$27 million selling sandwiches? YES!
Erbert & Gerbert’s isn’t just building subs with the opening of every new sandwich shop. It’s building a Flavornation. A brand that’s booming.
How else would one describe Erbert & Gerbert’s world, where sandwiches have names like Narmer, Bornk and Girf and there is a dedication to serving better, more flavorful sandwiches than anyone else in the universe?
Where else would you find sandwiches like the Spartan with chicken, cherrywood-smoked bacon and Peppadew mustard or the Quatro with chicken and bacon, as well, but also cranberry wasabi that combines the tangy sweetness of cranberries with the heat of horseradish?
“Flavornation stands for quality and being different,” said Eric Wolfe, president and CEO of Erbert & Gerbert’s. “It’s about sandwiches you can’t find in a normal sub shop. It’s part of our culture.”
And the population of Flavornation is growing quite nicely, thank you. Currently with 64 locations in five midwestern states – Wisconsin, Minnesota, Michigan, North Dakota and South Dakota – as well as Georgia and Colorado, the franchised, fast-casual chain expects to add 20 locations in 2013 and is looking to reach 200 locations nationwide in five years.
The first Erbert & Gerbert’s was opened in Eau Claire, Wisconsin, in January 1988 by Kevin Schippers and his wife Beth. The concept was developed out of the childhood stories that Kevin’s father, David, told to his 10 children about the imaginary adventures of brothers Erbert and Gerbert Herbert. Each sandwich is named after a character the boys meet as they travel through time and space, learning a little bit about history and science, but mostly about being a friend. Thus, every Erbert & Gerbert’s sandwich has a unique story behind it.
After building the chain to 23 locations, Schippers decided to enter the ministry in 2003 and sold Erbert & Gerbert’s to an investment group led by the 46-year-old Wolfe, who had a history of developing small companies. By adding a number of talented industry veterans to his executive team, Wolfe has Erbert & Gerbert’s positioned for strong growth.
Consider: The average unit volume has increased from $447,000 in 2003 to $574,000. The company is debt-free.
Systemwide sales have more than doubled in the last nine years from $11.9 million in 2004 to more than $27 million in 2012. In an economy that is still rebounding, two percent growth is expected in 2013.
“Our executive team is made up of highly experienced people from such brands as Famous Dave’s BBQ, International Dairy Queen, Panera and Hardee’s,” Wolfe said. “Some of those same people were also franchisees, so they understand both sides of our company. We know what it takes to become a national brand.”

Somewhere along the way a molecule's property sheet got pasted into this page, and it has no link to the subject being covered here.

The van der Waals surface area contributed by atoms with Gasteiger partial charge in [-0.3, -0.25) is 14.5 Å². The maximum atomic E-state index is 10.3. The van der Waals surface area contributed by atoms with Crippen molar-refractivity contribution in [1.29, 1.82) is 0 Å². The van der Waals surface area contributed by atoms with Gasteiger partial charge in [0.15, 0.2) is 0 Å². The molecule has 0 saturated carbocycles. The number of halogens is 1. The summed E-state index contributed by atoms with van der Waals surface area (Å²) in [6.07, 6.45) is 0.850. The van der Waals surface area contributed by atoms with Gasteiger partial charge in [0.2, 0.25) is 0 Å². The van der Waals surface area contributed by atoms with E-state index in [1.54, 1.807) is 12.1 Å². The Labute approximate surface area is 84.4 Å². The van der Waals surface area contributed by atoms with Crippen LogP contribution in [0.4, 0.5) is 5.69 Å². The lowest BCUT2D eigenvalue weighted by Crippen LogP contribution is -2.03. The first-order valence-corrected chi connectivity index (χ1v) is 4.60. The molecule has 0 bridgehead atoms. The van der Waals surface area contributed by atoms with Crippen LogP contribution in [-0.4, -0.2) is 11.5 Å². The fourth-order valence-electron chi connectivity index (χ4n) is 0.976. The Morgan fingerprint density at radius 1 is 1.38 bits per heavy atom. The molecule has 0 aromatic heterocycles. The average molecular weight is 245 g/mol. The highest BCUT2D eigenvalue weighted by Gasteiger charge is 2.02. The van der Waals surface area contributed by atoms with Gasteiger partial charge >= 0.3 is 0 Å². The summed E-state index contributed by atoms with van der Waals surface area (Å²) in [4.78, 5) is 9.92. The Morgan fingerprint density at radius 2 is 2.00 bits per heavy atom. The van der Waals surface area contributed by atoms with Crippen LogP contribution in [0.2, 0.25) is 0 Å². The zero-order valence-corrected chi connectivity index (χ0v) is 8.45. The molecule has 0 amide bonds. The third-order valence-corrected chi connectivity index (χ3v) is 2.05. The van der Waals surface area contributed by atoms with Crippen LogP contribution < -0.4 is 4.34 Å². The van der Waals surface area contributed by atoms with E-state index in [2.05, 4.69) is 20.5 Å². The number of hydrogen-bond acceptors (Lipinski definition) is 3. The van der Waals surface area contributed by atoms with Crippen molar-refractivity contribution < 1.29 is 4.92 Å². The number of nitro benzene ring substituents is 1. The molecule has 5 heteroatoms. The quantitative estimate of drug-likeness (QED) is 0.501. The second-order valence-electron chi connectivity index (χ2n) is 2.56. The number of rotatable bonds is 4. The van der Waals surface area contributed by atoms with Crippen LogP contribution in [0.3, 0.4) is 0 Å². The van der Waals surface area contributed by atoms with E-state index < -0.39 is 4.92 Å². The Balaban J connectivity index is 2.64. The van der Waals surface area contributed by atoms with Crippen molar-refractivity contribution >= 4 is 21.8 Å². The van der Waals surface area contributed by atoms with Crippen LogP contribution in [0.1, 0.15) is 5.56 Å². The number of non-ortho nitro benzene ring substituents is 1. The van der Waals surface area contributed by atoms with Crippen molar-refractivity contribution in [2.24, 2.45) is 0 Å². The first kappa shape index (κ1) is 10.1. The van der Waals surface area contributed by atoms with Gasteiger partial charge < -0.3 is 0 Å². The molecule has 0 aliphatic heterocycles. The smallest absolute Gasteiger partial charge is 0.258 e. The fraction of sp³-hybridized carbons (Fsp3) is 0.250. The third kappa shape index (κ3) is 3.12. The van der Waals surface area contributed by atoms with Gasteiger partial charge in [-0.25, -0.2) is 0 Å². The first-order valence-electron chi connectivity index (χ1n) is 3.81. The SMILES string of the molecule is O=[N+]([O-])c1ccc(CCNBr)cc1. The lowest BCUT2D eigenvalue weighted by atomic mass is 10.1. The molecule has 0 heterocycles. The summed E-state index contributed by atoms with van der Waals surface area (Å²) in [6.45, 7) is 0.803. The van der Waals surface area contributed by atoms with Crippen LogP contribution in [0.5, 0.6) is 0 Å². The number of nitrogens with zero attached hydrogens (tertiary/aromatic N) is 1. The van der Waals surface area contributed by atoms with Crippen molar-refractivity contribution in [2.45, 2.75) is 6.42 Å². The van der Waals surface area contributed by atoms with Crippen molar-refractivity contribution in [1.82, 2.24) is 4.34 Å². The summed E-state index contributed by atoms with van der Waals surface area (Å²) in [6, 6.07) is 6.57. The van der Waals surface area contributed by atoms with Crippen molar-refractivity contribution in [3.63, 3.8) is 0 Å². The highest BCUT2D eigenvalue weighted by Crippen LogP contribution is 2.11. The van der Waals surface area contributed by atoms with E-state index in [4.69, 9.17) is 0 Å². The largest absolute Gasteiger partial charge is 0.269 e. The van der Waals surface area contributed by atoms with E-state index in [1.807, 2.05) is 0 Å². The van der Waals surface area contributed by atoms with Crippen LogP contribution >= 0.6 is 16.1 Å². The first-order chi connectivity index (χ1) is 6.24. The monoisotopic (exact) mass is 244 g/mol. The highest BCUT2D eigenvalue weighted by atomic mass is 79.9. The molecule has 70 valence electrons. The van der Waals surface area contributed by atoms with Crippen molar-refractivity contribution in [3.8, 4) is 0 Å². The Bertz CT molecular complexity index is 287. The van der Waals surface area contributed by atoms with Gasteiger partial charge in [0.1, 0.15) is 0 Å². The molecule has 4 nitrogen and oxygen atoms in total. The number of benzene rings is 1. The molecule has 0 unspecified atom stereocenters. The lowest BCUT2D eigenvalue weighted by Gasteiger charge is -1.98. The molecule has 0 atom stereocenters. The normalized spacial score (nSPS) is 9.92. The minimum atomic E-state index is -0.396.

Among Erbert & Gerbert’s recent success is the introduction of its “Signature” sandwich line in 2011 featuring fresh, delicious and healthy flavor combinations. Besides the previously mentioned Spartan and Quatro, the Signature line also includes the Erupter with Buffalo chicken salad and bleu cheese, the Pompeii (chicken salad with sweet chili sauce) and Titan (turkey, sun-dried tomato and pesto mayo).
The Signature line joins Erbert & Gerbert’s selection of 16 other Specialty and Classic sandwiches, as well as an appetizing selection of chili and soups that include chicken dumpling, Wisconsin beer cheese and smoked chicken & sweet potato.
“We are really happy with the popularity of our Signature line of sandwiches,” Wolfe said. “The Signature sandwiches are 18 percent of our menu mix. But in new stores it’s more than 30 percent. We continue to look at new sandwiches and strive to be different as part of our Flavornation philosophy.”
Erbert & Gerbert’s is targeting investment groups, multi-brand franchisees and owner-operators for growth. The majority of current franchisees own multiple locations. Wolfe said college markets and central business districts are a main focus of growth.
“We have a lot of investors that want to get into the business. We require them to have an operating partner to run the stores,” Wolfe said. “At the same time, we have multi-unit operators that come with an entire team of people. Most importantly, we look at the passion of the individual or group. We have the systems, the support staff and product. They need to bring the passion and hard work.”
The sandwich segment is one of the hottest trends in the restaurant industry, with its popularity continuing to grow. With Erbert & Gerbert’s celebrating its 25th anniversary in 2013, Wolfe says competition is welcome.
“Ultimately, the difference between Erbert & Gerbert’s and our competition is the quality of our products and our service platform,” Wolfe said. “You can’t find sandwiches and soups like ours. But I believe competition makes you better. It’s just like sports. If you play with better people, you become a better player.” •
THE MAIN INGREDIENT TO SANDWICH SUCCESS
Sandwich shops represent the hottest segment in today’s restaurant industry. The uniqueness of Erbert & Gerbert’s Flavornation extends to how every sandwich is prepared. After the bread is cut, the soft, white dough part – referred to as “Mr. Guts” in Erbert & Gerbert’s vernacular – is removed and put on top of the sandwich. Leaving a pocket in the sandwich helps to hold in the ingredients and improves portability.
“The ‘guts’ idea came from our customers,” Wolfe said. “We would throw it away in the early days, but the college kids who would come in after the bars closed would yell at us to keep the bread. They loved it. Now, some customers use it to dip in their soup. Everyone seems to really like it but it does take time for our customers to understand it. It’s different and has been a huge success.”
The company’s headquarters: 5828 Arndt Rd, Eau Claire, WI 54701. Phone: 800-283-5241. You can also visit their Website: www.erbertandgerberts.com